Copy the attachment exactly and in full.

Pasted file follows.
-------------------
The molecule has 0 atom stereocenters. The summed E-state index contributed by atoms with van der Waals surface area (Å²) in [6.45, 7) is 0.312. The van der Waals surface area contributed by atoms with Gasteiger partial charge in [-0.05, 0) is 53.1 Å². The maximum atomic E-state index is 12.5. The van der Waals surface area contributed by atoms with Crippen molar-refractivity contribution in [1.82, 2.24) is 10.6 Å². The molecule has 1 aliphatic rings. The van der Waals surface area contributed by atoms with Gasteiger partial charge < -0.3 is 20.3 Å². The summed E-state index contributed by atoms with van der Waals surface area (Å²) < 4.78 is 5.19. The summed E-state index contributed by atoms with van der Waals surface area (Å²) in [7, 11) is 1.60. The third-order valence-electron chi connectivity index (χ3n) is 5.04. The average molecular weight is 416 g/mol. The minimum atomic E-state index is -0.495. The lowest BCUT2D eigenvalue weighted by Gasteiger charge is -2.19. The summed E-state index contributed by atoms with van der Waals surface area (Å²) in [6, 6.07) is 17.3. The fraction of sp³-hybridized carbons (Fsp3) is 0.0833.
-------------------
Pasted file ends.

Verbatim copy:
The molecule has 0 atom stereocenters. The summed E-state index contributed by atoms with van der Waals surface area (Å²) in [6.45, 7) is 0.312. The van der Waals surface area contributed by atoms with Gasteiger partial charge in [-0.05, 0) is 53.1 Å². The maximum atomic E-state index is 12.5. The van der Waals surface area contributed by atoms with Crippen molar-refractivity contribution in [1.82, 2.24) is 10.6 Å². The molecule has 1 aliphatic rings. The van der Waals surface area contributed by atoms with Gasteiger partial charge < -0.3 is 20.3 Å². The summed E-state index contributed by atoms with van der Waals surface area (Å²) < 4.78 is 5.19. The summed E-state index contributed by atoms with van der Waals surface area (Å²) in [7, 11) is 1.60. The third-order valence-electron chi connectivity index (χ3n) is 5.04. The average molecular weight is 416 g/mol. The minimum atomic E-state index is -0.495. The lowest BCUT2D eigenvalue weighted by Gasteiger charge is -2.19. The summed E-state index contributed by atoms with van der Waals surface area (Å²) in [6, 6.07) is 17.3. The fraction of sp³-hybridized carbons (Fsp3) is 0.0833.